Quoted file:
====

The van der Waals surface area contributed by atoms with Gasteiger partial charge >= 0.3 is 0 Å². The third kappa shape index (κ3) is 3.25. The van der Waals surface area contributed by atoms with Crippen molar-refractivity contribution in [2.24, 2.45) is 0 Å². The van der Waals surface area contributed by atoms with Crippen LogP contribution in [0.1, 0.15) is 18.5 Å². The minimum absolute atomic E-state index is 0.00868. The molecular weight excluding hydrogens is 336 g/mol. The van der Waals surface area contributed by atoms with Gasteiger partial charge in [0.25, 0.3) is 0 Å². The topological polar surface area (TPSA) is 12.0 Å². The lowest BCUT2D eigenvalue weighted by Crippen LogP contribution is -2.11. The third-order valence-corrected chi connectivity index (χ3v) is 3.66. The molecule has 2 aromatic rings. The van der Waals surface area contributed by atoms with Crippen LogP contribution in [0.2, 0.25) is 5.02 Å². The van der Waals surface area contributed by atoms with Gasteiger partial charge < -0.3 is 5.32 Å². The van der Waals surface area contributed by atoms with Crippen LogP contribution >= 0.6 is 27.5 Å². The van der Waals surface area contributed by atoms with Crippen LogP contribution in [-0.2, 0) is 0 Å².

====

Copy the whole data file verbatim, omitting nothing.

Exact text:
The van der Waals surface area contributed by atoms with Gasteiger partial charge >= 0.3 is 0 Å². The third kappa shape index (κ3) is 3.25. The van der Waals surface area contributed by atoms with Crippen molar-refractivity contribution in [2.24, 2.45) is 0 Å². The van der Waals surface area contributed by atoms with Crippen LogP contribution in [0.1, 0.15) is 18.5 Å². The minimum absolute atomic E-state index is 0.00868. The molecular weight excluding hydrogens is 336 g/mol. The van der Waals surface area contributed by atoms with Gasteiger partial charge in [0.25, 0.3) is 0 Å². The topological polar surface area (TPSA) is 12.0 Å². The lowest BCUT2D eigenvalue weighted by Crippen LogP contribution is -2.11. The third-order valence-corrected chi connectivity index (χ3v) is 3.66. The molecule has 2 aromatic rings. The van der Waals surface area contributed by atoms with Crippen LogP contribution in [0.2, 0.25) is 5.02 Å². The van der Waals surface area contributed by atoms with Gasteiger partial charge < -0.3 is 5.32 Å². The van der Waals surface area contributed by atoms with Crippen LogP contribution >= 0.6 is 27.5 Å². The van der Waals surface area contributed by atoms with Crippen LogP contribution in [-0.2, 0) is 0 Å².